Created by Laurie Nunn
Starring Asa Butterfield, Gillian Anderson, Emma Mackey
As long as there are hormone-addled adolescents, there will be teen sex comedies; the trick is to not fall into the tired “teen-boys-hoping-to-get-lucky” rut. Fortunately for Sex Education, Netflix’s rather prosaically titled comedy series, a lot of its characters are Gen Z denizens. (News flash: millennials are entering the work force and are just…old.) And Gen Z—as marketing researchers would have us believe—are not as hung up on labels and conventions as previous generations, preferring to define themselves on a spectrum rather than a niche. That free-wheeling attitude toward sex is Sex Education’s greatest strength, and the source of much of its humor.
That liberal approach is best embodied in Gillian Anderson’s Jean Milburn, a sex therapist whose lack of boundaries is the bane of her son Otis’ (Asa Buttefield) life. Otis is literally painfully shy when it comes to sex—he gets anxious and sweaty at the prospect of masturbation, an affliction which will be explained later in the inaugural season. But being around his mother has made Otis aware of the ins and outs of human psychology, and his knack for coaxing the truth out of people and diagnosing their ills puts him on the radar of his high school’s rebel chick, Maeve (Margot Robbie lookalike Emma Mackey). She needs money to pay the rent at her lower-class housing development, so she unwittingly uses Otis’ hopeless crush on her to recruit him into opening an underground sex therapy practice at their school.
It’s an unlikely premise to build an entire series upon. (Confessing your sexual inadequacies to a peer? Think of the gossip and the humiliation!) And the John Hughes tropes are all present and accounted for. (The awkward social outcast and the rebel chick? Check. The mean girl posse? Check—with a bitchy gay kid thrown in as a bonus. The menacing bully? Check. The adored school jock? Check.) But it all works, thanks to creator Laurie Nunn and her writers’ refusal to turn their characters into clichés. It turns out the rebel chick is actually a brilliant mind, and was the victim of a rumor spread by a rejected boy. The mean girl posse has a member (Aimee Lou Wood) who is champing to define herself both sexually and socially. The bully (Connor Swindells) has a conflicted relationship with his headmaster father (Alistair Petrie), aching to get his approval even as he hates his guts. The jock (Kedar Williams-Stirling) has two moms and is sweet-natured enough not to care if he’s seen around school canoodling with the bad girl. And we haven’t even gotten to the band geek who likes to draw vaguely hentai comics about intergalactic sex slaves and the extraterrestrials who just want to rut them.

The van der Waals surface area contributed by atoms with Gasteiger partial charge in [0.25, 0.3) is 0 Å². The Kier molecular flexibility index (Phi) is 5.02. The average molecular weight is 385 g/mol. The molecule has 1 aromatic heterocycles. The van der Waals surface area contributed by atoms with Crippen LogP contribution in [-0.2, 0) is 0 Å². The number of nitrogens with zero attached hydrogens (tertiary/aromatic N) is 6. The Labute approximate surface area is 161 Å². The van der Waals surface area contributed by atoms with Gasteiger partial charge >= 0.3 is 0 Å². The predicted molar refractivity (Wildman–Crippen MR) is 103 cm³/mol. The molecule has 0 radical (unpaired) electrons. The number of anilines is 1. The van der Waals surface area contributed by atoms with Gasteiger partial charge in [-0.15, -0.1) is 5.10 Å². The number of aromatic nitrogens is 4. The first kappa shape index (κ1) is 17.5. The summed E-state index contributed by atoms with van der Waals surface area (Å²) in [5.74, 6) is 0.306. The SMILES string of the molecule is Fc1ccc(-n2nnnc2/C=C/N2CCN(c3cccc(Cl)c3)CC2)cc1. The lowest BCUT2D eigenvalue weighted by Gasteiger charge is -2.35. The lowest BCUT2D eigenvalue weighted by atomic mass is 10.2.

They are all indubitably characters of their time—this time—a time when minds and hearts and libidos are shaped by a confluence of social media and social movements like #MeToo. But among a gallery of finely drawn characters, Otis’ gay best friend Eric (Ncuti Gatwa) is a standout. Brashly out and proud, he is nonetheless bullied for sprouting an erection during a school band performance—an unfortunate incident that has earned him the nickname “Tromboner” (“I play the French horn!” Eric lamely insists.)—and a lot of the bullying is perpetrated by the school’s other gay kid (Chaneil Kular). But just because Eric feels free enough to wear a Hedwig and the Angry Inch ensemble to a movie date, doesn’t mean he won’t have to negotiate his way through life’s booby traps and bargain with society to find a hard-won sense of identity. Eric’s journey is one of the first season’s most compelling storylines.
And what of Otis and his no-boundaries mom? It’s gratifying to see a parent-child relationship that elevates itself above the easy “stop embarrassing me” trope. Thanks to the writers’ firm grasp of what makes their characters tick, it turns out the older, wiser mom doesn’t have everything figured out, and the perpetually mortified son has wisdom to share. Both Gillian Anderson and Asa Butterfield are at their loosest, both displaying some welcome comic timing. (It also turns out 11 seasons on The X-Files comes in handy for spouting psychological jargon convincingly.)
Perhaps inevitably, the plot does fall into some expected teen-movie beats as it reaches the home stretch, if only to set up some delicious cliffhangers for the season finale. Like its Netflix brother-in-ribaldry Big Mouth, Sex Education goes to some really cringe-worthy places, but it takes you there with a sweet, good-natured nudge to the ribs. Here’s hoping the streaming giant harbors no performance anxiety for a second go-round.